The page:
The European Union on Saturday condemned the Iranian president's remarks, in which he compared Tel Aviv to a 'cancerous tumor' in the Middle East.
"President Rouhani's remarks bringing into question Israel's legitimacy are totally unacceptable," an EU spokesman said in an official statement. "They are also incompatible with the need to address international disputes through dialogue and international law".
"The European Union reiterates its fundamental commitment to the security of Israel, including with regard to current and emerging threats in the region," the bloc's statement notes.
"One of the ominous results of World War II was the formation of a cancerous tumor in the region," Rouhani said.
Austrian Chancellor Sebastian Kurz condemned Rouhani's remark, likening his comments to anti-Semitism.
"I strongly condemn the recent unacceptable statements by President Rouhani relating to Israel. It is absolutely unacceptable when Israel's right to exist is questioned or Israel's destruction is being urged," he tweeted. "Because of our historical responsibility, the decisive combat against all forms of anti-Semitism and the support for Israel are especially important to us. For Austria, Israel's security is non-negotiable".
Rouhani is known as a relatively moderate leader and it is unusual for him to resort to such harsh rhetoric, the Times of Israel noted.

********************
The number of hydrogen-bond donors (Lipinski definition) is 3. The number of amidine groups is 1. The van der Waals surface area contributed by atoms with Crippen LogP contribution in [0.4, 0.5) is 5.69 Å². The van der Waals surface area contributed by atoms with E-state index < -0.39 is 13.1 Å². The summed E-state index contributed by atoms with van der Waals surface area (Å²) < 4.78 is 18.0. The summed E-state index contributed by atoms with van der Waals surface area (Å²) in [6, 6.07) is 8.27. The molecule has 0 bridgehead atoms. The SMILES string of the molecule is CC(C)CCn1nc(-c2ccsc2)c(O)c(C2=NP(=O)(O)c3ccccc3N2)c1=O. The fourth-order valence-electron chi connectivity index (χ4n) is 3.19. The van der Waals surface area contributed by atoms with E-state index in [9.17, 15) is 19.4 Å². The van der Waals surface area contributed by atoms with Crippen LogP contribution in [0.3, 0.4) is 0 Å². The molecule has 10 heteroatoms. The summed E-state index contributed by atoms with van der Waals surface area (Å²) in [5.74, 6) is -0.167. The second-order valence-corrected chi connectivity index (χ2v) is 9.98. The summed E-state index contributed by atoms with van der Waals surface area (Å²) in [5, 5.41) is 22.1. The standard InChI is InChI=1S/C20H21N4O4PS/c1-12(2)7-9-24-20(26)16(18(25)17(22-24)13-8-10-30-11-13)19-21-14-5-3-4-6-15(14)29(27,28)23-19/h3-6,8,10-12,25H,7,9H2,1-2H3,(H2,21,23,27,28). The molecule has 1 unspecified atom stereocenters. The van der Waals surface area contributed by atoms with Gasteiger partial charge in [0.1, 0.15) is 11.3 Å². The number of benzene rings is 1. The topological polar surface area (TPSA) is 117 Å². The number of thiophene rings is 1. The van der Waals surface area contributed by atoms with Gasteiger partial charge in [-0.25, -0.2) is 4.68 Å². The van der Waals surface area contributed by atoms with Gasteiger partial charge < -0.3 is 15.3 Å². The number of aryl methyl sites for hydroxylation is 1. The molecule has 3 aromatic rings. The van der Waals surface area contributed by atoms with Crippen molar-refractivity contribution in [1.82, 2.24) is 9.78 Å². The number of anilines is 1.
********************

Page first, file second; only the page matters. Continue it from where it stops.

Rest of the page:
During his speech, Rouhani called on Saudi Arabia, Iran's rival and an ally of the US, to join other Muslim nations, referring to the Saudis as 'brothers,' and hinting that Tehran's friendship does not require a '$450 billion arms deal' — a hint toward a major arms deal that is in actuality only valued at some $110 billion — concluded with Washgionton by Riyadh in 2017.
Israel perceives Iran as the main threat to its existence. In order to counter this threat, Tel Aviv recently embarked on a strategy of normalising international relations with Sunni Arab states including Jordan, Oman, and Saudi Arabia.
Washington, which reportedly exerts pressure on Israeli Prime Minister Benjamin Netanyahu in exchange for consistent foreign aid, believes that wider recognition of Israel in the region might pave the way to solving the Israeli-Palestinian conflict.